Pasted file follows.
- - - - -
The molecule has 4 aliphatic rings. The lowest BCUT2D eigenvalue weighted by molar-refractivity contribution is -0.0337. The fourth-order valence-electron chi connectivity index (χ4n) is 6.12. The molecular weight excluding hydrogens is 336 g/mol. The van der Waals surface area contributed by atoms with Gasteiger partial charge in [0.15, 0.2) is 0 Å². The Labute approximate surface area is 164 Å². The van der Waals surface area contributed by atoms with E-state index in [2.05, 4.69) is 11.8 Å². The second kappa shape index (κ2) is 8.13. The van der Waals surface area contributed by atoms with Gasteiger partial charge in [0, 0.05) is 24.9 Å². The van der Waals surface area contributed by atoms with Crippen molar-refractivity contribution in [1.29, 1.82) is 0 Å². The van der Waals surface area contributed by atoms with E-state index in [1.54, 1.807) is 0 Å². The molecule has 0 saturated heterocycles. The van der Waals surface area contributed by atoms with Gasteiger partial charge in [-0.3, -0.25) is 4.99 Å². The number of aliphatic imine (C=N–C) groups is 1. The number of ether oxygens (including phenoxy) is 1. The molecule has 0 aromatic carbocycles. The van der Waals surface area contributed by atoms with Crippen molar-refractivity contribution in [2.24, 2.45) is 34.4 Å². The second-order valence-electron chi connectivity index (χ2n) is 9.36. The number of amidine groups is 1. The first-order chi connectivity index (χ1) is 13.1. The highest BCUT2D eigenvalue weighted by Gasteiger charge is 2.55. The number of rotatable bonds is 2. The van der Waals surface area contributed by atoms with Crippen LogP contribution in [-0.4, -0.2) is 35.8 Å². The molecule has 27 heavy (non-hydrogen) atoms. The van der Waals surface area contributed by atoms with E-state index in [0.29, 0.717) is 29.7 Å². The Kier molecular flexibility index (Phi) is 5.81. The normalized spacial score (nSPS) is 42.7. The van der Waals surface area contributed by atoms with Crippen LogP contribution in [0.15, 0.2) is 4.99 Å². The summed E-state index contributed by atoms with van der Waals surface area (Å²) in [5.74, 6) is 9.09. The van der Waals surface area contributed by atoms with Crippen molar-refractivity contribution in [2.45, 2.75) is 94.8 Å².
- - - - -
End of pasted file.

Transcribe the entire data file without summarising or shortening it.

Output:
The molecule has 4 aliphatic rings. The lowest BCUT2D eigenvalue weighted by molar-refractivity contribution is -0.0337. The fourth-order valence-electron chi connectivity index (χ4n) is 6.12. The molecular weight excluding hydrogens is 336 g/mol. The van der Waals surface area contributed by atoms with Gasteiger partial charge in [0.15, 0.2) is 0 Å². The Labute approximate surface area is 164 Å². The van der Waals surface area contributed by atoms with E-state index in [2.05, 4.69) is 11.8 Å². The second kappa shape index (κ2) is 8.13. The van der Waals surface area contributed by atoms with Gasteiger partial charge in [0, 0.05) is 24.9 Å². The van der Waals surface area contributed by atoms with Crippen molar-refractivity contribution in [1.29, 1.82) is 0 Å². The van der Waals surface area contributed by atoms with E-state index in [1.54, 1.807) is 0 Å². The molecule has 0 saturated heterocycles. The van der Waals surface area contributed by atoms with Gasteiger partial charge in [-0.3, -0.25) is 4.99 Å². The number of aliphatic imine (C=N–C) groups is 1. The number of ether oxygens (including phenoxy) is 1. The molecule has 0 aromatic carbocycles. The van der Waals surface area contributed by atoms with Crippen molar-refractivity contribution in [2.24, 2.45) is 34.4 Å². The second-order valence-electron chi connectivity index (χ2n) is 9.36. The number of amidine groups is 1. The first-order chi connectivity index (χ1) is 13.1. The highest BCUT2D eigenvalue weighted by Gasteiger charge is 2.55. The number of rotatable bonds is 2. The van der Waals surface area contributed by atoms with Crippen LogP contribution in [-0.4, -0.2) is 35.8 Å². The molecule has 27 heavy (non-hydrogen) atoms. The van der Waals surface area contributed by atoms with E-state index in [0.29, 0.717) is 29.7 Å². The Kier molecular flexibility index (Phi) is 5.81. The normalized spacial score (nSPS) is 42.7. The van der Waals surface area contributed by atoms with Crippen LogP contribution in [0.15, 0.2) is 4.99 Å². The summed E-state index contributed by atoms with van der Waals surface area (Å²) in [5.74, 6) is 9.09. The van der Waals surface area contributed by atoms with Crippen molar-refractivity contribution in [2.45, 2.75) is 94.8 Å².